The terms of the deal announced Wednesday were largely unchanged from a preliminary agreement reached a month ago, when the two companies entered exclusive talks about a merger and sketched out broad outlines for a combined company to be called NBC Universal.
The deal will give NBC more weight in competing for audiences and advertising with bigger media heavyweights such as AOL Time Warner Inc., Viacom Inc. and Walt Disney Co. Vivendi gets help in its effort to reduce the heavy debt accumulated under former management while keeping a stake in the potential growth of the media business.
The deal capped a long and sometimes turbulent sales process which began in the spring when Vivendi said it wanted to sell assets as part of an effort to reduce debt and focus on its telecommunications businesses.
NBC beat several other potential suitors for the Universal entertainment businesses, including Viacom, Liberty Media Corp., Metro-Goldwyn-Mayer Inc. and Comcast Corp.
The new company will include the NBC television network and its cable channels CNBC, MSNBC and Bravo and Spanish-language broadcaster Telemundo as well as Vivendi's Universal movie and TV studios -- which already make NBC's hit show "Law & Order" -- plus the USA, Sci-Fi and Trio cable channels and several theme parks.
Universal Music Group, the largest music company, is not part of the deal and will be retained by Vivendi.
The newly created company will have about $13 billion in annual revenues, making it a sizable competitor in the media field but still smaller than AOL Time Warner's $41 billion in revenues last year or Disney's revenues of $25 billion.
NBC will own 80 percent of the new entity, with the remaining 20 percent controlled by Vivendi. NBC Universal will be led by Bob Wright, vice chairman of GE and chairman and chief executive of NBC, the companies said.
The combination requires regulatory approvals in Washington and Brussels, but is expected to be finalized in the first half of 2004, Vivendi executives said.
NBC has been the only major network not owned by a larger media conglomerate. Walt Disney Co. owns ABC, Viacom owns CBS and News Corp. owns Fox.
For Vivendi, the deal offers an opportunity to trim back debts -- which totaled $13 billion at the end of July -- run up during a buying spree under former chief executive Jean-Marie Messier.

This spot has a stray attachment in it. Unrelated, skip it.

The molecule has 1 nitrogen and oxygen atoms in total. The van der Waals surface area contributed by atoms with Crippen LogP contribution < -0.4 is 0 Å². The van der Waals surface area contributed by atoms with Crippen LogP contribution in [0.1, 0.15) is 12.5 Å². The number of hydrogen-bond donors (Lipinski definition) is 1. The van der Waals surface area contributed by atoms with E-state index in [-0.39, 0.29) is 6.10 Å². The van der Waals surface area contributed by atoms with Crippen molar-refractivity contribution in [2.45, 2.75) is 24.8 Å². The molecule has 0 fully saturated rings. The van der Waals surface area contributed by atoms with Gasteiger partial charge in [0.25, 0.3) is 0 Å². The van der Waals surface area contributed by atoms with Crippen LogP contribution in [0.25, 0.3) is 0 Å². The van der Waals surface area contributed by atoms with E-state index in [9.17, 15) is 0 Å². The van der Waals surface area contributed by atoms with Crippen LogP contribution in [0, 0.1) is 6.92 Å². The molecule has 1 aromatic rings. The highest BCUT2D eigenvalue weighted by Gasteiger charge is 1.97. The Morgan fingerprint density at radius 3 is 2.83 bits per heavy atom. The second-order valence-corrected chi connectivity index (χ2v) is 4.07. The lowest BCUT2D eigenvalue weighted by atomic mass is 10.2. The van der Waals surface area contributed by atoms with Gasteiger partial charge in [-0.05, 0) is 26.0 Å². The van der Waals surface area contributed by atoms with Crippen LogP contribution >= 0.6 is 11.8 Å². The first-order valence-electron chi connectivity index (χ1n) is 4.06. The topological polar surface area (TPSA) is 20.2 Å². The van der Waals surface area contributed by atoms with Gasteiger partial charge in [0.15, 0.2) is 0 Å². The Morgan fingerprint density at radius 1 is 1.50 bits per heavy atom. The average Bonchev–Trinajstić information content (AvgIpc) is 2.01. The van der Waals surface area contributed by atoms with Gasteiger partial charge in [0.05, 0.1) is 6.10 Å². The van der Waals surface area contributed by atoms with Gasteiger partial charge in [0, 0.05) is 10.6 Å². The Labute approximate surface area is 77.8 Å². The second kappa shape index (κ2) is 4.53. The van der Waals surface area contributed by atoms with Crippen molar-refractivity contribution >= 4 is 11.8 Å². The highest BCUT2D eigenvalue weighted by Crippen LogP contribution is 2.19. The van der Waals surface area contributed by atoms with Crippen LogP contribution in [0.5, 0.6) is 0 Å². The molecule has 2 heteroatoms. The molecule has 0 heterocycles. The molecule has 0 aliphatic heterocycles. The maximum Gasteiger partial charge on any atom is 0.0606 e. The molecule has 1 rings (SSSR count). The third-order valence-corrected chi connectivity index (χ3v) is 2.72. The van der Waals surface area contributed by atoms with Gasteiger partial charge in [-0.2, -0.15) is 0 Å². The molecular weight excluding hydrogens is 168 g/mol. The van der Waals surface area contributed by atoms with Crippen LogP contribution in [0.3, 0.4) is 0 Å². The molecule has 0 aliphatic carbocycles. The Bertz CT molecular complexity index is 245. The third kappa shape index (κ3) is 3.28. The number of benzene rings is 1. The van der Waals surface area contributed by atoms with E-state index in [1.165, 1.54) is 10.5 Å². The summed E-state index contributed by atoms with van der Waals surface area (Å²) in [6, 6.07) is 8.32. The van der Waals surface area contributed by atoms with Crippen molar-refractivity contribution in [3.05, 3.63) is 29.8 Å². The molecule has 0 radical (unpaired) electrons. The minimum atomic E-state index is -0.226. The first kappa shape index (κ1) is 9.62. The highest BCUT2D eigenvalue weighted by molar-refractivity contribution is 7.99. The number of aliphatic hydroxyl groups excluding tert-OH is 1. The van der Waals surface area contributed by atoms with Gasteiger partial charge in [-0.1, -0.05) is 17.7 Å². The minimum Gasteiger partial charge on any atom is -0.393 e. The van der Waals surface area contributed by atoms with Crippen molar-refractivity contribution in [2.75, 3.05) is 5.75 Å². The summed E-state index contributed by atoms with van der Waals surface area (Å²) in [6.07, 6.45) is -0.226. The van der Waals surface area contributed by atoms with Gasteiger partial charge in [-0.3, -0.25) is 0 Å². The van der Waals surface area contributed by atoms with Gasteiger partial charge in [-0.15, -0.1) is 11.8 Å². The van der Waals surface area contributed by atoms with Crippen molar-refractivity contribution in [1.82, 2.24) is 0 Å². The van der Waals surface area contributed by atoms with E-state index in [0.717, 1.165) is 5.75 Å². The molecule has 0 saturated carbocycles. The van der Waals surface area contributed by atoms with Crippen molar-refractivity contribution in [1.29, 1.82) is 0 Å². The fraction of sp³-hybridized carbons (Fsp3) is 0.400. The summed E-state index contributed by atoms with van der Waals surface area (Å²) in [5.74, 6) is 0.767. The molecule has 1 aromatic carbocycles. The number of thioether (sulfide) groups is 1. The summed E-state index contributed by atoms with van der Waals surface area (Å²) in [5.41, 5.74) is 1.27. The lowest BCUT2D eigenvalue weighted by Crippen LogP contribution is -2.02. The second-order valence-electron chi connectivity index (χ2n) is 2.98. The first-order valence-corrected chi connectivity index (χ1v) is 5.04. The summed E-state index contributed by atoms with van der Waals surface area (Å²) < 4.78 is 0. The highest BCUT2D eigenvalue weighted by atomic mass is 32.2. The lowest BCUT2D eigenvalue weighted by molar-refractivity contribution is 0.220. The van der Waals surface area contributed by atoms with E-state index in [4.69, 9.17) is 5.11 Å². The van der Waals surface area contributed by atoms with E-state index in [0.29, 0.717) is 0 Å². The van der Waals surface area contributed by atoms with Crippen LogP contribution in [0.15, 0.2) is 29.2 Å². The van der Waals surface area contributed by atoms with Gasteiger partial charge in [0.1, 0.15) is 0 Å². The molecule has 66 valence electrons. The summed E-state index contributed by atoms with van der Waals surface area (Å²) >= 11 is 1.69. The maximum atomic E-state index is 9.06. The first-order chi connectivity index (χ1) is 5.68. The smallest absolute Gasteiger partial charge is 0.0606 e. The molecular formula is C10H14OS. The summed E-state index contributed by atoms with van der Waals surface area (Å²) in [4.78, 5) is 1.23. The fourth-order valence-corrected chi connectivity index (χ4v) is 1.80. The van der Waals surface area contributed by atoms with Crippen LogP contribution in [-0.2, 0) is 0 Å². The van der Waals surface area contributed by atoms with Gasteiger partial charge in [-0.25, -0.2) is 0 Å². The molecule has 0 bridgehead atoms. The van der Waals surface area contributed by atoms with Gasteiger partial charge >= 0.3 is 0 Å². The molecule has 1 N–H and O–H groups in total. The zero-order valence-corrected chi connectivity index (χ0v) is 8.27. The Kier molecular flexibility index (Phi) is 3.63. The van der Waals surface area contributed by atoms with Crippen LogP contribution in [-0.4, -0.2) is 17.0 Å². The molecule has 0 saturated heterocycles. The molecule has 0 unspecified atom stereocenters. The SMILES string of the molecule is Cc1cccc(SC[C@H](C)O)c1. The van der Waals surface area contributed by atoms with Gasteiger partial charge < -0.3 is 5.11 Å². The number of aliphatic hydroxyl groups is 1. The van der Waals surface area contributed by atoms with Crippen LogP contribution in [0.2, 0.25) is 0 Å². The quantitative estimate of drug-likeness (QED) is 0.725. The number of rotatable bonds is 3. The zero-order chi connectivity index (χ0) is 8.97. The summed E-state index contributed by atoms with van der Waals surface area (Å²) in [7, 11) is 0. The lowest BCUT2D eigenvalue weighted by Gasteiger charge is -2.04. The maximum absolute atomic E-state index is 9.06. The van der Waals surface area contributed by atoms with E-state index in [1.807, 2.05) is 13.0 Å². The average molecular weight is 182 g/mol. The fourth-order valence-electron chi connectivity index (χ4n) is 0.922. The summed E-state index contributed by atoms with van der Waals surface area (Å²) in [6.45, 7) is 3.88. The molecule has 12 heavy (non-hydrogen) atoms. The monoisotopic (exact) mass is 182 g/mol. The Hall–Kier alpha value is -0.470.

The companies' decision to enter exclusive talks last month marked the end of a long-running auction, with at least five other companies showing interest in the U.S.-based entertainment empire.
The deal will allow Vivendi to pair up its limited U.S. television assets with the NBC empire.
Vivendi's chairman Jean-Rene Fourtou told reporters in a conference call Wednesday that its U.S. TV holdings "were too small to be really competitive on the American television scene." He said Vivendi Universal had been having trouble negotiating contracts for the channels.
Fourtou told investors in a separate call that the companies expected to get between $400 million and $500 million in synergies from the deal, including both cost savings and increased revenues.
Vivendi will get three of the 15 seats on the board of directors of the new company.
NBC is paying $3.8 billion in cash as part of the deal. Vivendi, an 86 percent shareholder of the Vivendi Universal Entertainment, will get $3.3 billion of that cash -- which will enhance Fourtou's debt-reduction program.
Vivendi will also have the chance to begin selling its 20 percent stake in the new company starting in 2006. The companies estimated the combined media and entertainment business would be worth $43 billion, meaning a 20 percent stake would be worth about $8.6 billion.
In addition, NBC will take on $1.7 billion of Vivendi's debt, slightly above the $1.6 billion initially announced in September.
Fourtou said the merger would allow Vivendi to reduce debt to $5 billion and be a profitable company by the end of 2004.
Vivendi's U.S.-listed shares were up 7 cents at $19.28 in morning trading on the New York Stock Exchnage, while GE's were off 35 cents at $30.38.